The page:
A group of eight of us booked with Cosol Tours for a full day independent excursion, rather than take the one offered by the cruise ship. The tour proceeded south down the west coast from Castries, the capital. St Lucia is an independent member of the British Commonwealth, but because it was once occupied by the French, the unofficial common language is a French patois. As we left Castries we stopped at a viewpoint on Morne Fortune to take photos of the harbour with our cruise ship in the distance. The next stop was a banana plantation. Bananas are St Lucia’s main export crop. We were shown how the plants were propagated and how they developed their fruit. I hadn’t realised that after the fruit is harvested the plant is cut down ready for a new one to take its place. The fruit is covered in blue plastic to protect it from birds and the weather so they are unblemished when they are harvested.
Although we had only just eaten breakfast on the ship, our next stop was at a restaurant high up on a hill near the village of Canaries, where we feasted on local delicacies such as coconut cakes and cookies, johnny cakes, fishcakes, banana ketchup and local fruits such as fresh coconut, pineapple, bananas, mangoes, sugar apple and sour sop.
Another fantastic view was had as we approached the town of Soufriere – the magnificent Pitons rising up from the sea. They are called Gros Piton and Petit Piton and are a World Heritage site. Between the two is a bay with a resort at Jalousie Beach. We took a small launch out from the Soufriere pier around the base of Gros Piton and spent an hour or so relaxing in the shade or snorkelling on one side of the bay. The fish were not too plentiful but the coral and seaweeds were more colourful there than we had found in Aruba.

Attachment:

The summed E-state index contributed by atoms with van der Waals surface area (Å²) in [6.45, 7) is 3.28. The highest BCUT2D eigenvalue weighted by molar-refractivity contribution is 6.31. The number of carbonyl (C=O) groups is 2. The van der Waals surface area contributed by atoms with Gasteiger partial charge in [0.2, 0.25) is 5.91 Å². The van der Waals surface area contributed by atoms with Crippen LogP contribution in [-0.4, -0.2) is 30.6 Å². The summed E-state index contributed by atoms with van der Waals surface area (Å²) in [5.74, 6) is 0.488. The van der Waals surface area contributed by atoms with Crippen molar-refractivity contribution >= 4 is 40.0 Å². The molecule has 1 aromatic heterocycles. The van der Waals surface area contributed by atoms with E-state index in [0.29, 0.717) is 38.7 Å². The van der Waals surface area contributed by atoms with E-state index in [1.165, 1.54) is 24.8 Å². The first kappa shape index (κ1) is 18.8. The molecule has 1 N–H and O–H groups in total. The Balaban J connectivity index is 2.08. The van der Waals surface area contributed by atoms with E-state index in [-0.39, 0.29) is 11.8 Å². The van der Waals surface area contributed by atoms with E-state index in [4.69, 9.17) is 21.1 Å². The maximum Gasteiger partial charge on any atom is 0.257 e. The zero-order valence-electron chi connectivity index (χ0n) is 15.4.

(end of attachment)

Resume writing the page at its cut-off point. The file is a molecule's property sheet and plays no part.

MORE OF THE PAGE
Back up into the hills again we finally came to the islands “drive-in volcano”, Sulphur Springs. As you can imagine, we smelled it before we saw it! You can’t actually drive right in, but you park very near boardwalks and paths which lead to the crate which has big bubbling pools of mud with sulphur steam emitting from them.
There is also a black hot mud pool ready for the adventurous to bathe in and lather themselves up with the mud which is said to contain medicinal properties. Hubby had a bath and looked quite odd with his silver hair! The mud was quite sticky and hard to remove even at the change room showers, so our next stop afforded him another opportunity to clean it off – the waterfall at Toraille.
That was a great tour and I would heartily recommend it to anyone.